by Melanie Holmes
Ellen Condliffe Lagemann wants us to care about men and women who have sold drugs on street corners, committed burglary, and even worse: murder. In Liberating Minds: The Case for College in Prison, she calls upon America to care enough to college educate them.
The U.S. prison system is by far the largest in the world. Among this startling number of inmates, of those released, more than half will return to crime and jail (called recidivism). This rate drops to 2% for those who graduate from a College-in-Prison program (CIP). Critics call education for people who are incarcerated “coddling.” Lagemann would disagree; with considerable experience teaching and advising in six medium and maximum-security New York prisons, she makes the case for how CIP can change lives, build communities, and strengthen the fabric of America.
President Harry S. Truman’s Commission on Higher Education asserted that, “only an informed, thoughtful, tolerant people can develop and maintain a free society.” In this book, Lagemann lays out a powerful argument for why the incarcerated deserve to be part of this enlightened citizenship. She shows readers how a college education gives a second chance to those who exit prison doors, reduces recidivism, which in turn decreases prison populations. She also convincingly discusses how this decrease can create wider societal benefits, including freeing up prison funds to make higher education affordable for all Americans.
Liberating Minds goes into the exorbitant costs of crime, and how it impacts K-12 and higher education. Lagemann challenges us to take a hard look at America’s misaligned “prisons-over-schools” priorities. She provides compelling argument for why we need to rethink the investment of limited financial resources—our tax dollars—and how CIP programs result in important returns on investment.
On the Outside
In her book, Lagemann lists many reasons why people formerly incarcerated are unable to successfully re-enter society. Conversely, she discusses how CIP alums released from prison find themselves ready to embrace new possibilities for their lives. We learn how CIP alums develop skills and perspectives that enhance the chance of living as law-abiding citizens, and how they can help others learn from their mistakes and avoid crime. Lagemann shows how being CIP alums bring many benefits to society-at-large.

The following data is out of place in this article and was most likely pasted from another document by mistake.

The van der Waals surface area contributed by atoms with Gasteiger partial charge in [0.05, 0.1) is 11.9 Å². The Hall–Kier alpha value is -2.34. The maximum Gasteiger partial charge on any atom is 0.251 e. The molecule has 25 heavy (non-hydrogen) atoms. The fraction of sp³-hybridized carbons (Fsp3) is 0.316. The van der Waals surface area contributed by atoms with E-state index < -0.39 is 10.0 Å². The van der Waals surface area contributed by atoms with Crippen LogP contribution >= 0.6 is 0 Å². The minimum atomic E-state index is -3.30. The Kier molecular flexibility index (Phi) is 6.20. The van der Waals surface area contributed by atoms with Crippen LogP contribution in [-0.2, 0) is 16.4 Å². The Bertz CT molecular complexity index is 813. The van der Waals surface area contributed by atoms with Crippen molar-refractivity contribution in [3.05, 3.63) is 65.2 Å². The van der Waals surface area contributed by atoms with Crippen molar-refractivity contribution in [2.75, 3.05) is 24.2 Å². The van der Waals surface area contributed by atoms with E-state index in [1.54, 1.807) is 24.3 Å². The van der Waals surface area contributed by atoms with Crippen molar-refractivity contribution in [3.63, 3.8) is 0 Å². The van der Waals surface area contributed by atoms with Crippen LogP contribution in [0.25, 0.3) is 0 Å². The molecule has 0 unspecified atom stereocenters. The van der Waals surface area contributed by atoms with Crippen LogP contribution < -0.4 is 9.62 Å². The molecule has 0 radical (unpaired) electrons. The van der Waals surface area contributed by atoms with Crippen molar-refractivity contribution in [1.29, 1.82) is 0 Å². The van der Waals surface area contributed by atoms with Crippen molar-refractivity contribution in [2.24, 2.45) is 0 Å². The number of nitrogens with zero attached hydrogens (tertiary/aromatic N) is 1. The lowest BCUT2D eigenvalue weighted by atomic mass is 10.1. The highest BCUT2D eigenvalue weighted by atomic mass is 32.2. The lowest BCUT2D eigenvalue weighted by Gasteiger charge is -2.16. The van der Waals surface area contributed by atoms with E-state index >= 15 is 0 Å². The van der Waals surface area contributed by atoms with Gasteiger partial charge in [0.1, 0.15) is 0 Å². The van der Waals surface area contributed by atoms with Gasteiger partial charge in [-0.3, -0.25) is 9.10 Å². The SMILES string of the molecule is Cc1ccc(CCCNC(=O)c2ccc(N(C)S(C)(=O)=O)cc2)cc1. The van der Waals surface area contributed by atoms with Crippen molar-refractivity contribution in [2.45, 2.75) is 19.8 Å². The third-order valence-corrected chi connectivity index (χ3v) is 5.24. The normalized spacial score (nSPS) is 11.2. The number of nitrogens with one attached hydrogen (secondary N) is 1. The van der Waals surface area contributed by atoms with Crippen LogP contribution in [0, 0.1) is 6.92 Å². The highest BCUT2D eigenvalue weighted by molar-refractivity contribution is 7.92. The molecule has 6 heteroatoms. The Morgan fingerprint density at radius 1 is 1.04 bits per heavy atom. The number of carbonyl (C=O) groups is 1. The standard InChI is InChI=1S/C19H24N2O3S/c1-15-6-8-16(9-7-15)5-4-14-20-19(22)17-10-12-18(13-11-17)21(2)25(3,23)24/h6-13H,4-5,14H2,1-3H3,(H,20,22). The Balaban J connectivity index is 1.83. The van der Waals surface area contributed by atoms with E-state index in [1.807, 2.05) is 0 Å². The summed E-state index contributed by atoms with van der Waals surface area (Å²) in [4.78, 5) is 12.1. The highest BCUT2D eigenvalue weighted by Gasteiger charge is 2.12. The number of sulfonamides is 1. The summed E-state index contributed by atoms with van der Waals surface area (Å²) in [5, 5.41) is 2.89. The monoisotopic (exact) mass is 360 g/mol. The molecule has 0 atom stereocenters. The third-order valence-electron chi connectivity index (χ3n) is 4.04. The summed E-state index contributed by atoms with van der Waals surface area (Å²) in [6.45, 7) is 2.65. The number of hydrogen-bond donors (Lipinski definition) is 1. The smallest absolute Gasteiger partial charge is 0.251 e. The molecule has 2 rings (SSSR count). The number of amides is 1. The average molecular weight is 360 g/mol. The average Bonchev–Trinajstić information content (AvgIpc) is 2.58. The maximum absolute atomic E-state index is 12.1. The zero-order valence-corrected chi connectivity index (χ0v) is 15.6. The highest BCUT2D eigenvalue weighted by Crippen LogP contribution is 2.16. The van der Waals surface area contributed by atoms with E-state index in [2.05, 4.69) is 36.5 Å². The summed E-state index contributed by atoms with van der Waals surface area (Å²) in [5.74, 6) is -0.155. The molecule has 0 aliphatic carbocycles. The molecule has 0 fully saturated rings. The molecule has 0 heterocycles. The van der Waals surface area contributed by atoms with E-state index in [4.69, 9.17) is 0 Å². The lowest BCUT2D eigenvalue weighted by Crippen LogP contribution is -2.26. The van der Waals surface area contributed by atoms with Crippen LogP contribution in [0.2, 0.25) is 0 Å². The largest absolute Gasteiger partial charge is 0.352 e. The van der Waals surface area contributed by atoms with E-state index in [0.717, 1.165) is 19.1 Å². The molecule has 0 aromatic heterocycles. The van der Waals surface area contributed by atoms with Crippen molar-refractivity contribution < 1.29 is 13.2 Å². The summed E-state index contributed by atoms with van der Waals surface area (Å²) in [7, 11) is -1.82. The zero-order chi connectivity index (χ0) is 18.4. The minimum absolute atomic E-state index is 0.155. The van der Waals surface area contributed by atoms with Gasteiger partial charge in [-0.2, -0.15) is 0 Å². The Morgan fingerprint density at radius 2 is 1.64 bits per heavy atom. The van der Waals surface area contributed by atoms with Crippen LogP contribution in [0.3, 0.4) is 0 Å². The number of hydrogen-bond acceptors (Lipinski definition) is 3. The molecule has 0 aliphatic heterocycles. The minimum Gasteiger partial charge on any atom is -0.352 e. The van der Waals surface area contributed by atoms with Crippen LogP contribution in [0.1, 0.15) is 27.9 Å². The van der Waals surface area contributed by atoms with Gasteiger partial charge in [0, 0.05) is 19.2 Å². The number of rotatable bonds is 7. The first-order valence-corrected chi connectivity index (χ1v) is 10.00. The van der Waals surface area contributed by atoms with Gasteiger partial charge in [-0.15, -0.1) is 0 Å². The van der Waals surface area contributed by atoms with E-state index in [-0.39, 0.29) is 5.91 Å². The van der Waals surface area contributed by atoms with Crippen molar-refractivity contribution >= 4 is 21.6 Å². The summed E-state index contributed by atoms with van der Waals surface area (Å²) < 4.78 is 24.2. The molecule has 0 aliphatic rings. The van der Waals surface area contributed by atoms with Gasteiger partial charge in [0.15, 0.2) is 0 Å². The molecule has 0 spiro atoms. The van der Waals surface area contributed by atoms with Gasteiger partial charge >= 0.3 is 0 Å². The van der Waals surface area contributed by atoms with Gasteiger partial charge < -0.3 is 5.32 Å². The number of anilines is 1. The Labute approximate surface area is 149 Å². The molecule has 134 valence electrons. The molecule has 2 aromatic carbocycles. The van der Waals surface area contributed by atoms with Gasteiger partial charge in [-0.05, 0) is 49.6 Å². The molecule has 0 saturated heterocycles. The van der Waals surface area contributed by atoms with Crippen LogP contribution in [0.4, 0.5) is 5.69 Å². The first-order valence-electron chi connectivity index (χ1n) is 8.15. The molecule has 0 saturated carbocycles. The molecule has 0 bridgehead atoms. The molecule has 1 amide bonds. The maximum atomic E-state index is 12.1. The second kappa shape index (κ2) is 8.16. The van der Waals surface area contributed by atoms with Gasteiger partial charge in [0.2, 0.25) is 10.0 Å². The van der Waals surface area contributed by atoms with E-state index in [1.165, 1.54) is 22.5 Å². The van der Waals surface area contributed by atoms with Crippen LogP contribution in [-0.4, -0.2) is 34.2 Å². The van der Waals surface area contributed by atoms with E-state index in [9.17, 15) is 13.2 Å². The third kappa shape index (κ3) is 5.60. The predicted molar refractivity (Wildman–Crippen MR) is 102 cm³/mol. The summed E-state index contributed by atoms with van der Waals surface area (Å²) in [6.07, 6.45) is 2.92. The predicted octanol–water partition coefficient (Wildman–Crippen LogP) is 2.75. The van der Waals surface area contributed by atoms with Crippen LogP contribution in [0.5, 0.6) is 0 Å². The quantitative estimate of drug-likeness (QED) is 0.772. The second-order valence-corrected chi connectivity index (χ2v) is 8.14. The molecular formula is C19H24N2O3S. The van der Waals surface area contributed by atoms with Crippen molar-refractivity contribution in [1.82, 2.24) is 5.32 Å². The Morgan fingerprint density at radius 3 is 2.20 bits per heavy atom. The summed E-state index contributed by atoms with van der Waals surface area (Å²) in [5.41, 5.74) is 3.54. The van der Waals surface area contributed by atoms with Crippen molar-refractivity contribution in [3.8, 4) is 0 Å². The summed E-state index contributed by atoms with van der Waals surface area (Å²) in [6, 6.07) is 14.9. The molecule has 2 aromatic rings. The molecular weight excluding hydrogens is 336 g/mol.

Call to Action
History has proven that “warehousing” prisoners doesn’t build a better America. And there are 4.4 million ex-felons on the streets today with no hope for tomorrow. Lagemann says we can’t afford not to care about this issue, and calls for bold action.
President Obama said that raising college graduation rates and making college affordable for all is “the economic issue of our time.” Lagemann’s arguments and case studies help us understand the big picture of mass incarceration. She brings us face-to-face with assumptions about America’s prison system as well as reasons for crippled state budgets. She asks tough questions that endeavor to bring about a paradigm shift for the education of America—all of America.
Melanie Holmes is the author of The Female Assumption: A Mother’s Story, Freeing Women from the View that Motherhood is a Mandate which won a 2014 Global Media Award from the Population Institute.